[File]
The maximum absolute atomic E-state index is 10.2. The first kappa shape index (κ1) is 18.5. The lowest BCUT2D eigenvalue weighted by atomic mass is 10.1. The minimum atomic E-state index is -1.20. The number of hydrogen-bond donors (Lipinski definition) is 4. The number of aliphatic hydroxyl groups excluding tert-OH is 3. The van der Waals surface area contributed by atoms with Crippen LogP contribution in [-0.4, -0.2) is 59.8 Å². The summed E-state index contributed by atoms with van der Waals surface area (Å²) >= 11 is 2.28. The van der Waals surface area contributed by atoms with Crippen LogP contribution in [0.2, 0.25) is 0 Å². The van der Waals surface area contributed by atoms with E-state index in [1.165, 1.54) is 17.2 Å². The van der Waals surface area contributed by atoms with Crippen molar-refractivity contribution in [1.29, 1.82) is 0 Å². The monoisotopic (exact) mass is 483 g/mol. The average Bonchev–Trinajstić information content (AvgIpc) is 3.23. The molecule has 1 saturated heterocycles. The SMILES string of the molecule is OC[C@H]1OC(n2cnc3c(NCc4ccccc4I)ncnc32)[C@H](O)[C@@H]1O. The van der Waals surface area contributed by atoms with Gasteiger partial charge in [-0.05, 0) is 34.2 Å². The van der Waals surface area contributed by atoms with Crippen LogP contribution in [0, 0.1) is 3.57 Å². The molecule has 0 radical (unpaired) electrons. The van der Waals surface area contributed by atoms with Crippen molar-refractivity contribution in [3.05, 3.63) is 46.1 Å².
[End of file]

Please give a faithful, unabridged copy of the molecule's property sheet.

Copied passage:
The maximum absolute atomic E-state index is 10.2. The first kappa shape index (κ1) is 18.5. The lowest BCUT2D eigenvalue weighted by atomic mass is 10.1. The minimum atomic E-state index is -1.20. The number of hydrogen-bond donors (Lipinski definition) is 4. The number of aliphatic hydroxyl groups excluding tert-OH is 3. The van der Waals surface area contributed by atoms with Crippen LogP contribution in [-0.4, -0.2) is 59.8 Å². The summed E-state index contributed by atoms with van der Waals surface area (Å²) >= 11 is 2.28. The van der Waals surface area contributed by atoms with Crippen LogP contribution in [0.2, 0.25) is 0 Å². The van der Waals surface area contributed by atoms with E-state index in [1.165, 1.54) is 17.2 Å². The van der Waals surface area contributed by atoms with Crippen molar-refractivity contribution in [1.29, 1.82) is 0 Å². The monoisotopic (exact) mass is 483 g/mol. The average Bonchev–Trinajstić information content (AvgIpc) is 3.23. The molecule has 1 saturated heterocycles. The SMILES string of the molecule is OC[C@H]1OC(n2cnc3c(NCc4ccccc4I)ncnc32)[C@H](O)[C@@H]1O. The van der Waals surface area contributed by atoms with Gasteiger partial charge in [-0.05, 0) is 34.2 Å². The van der Waals surface area contributed by atoms with Crippen LogP contribution in [0, 0.1) is 3.57 Å². The molecule has 0 radical (unpaired) electrons. The van der Waals surface area contributed by atoms with Crippen molar-refractivity contribution in [3.05, 3.63) is 46.1 Å².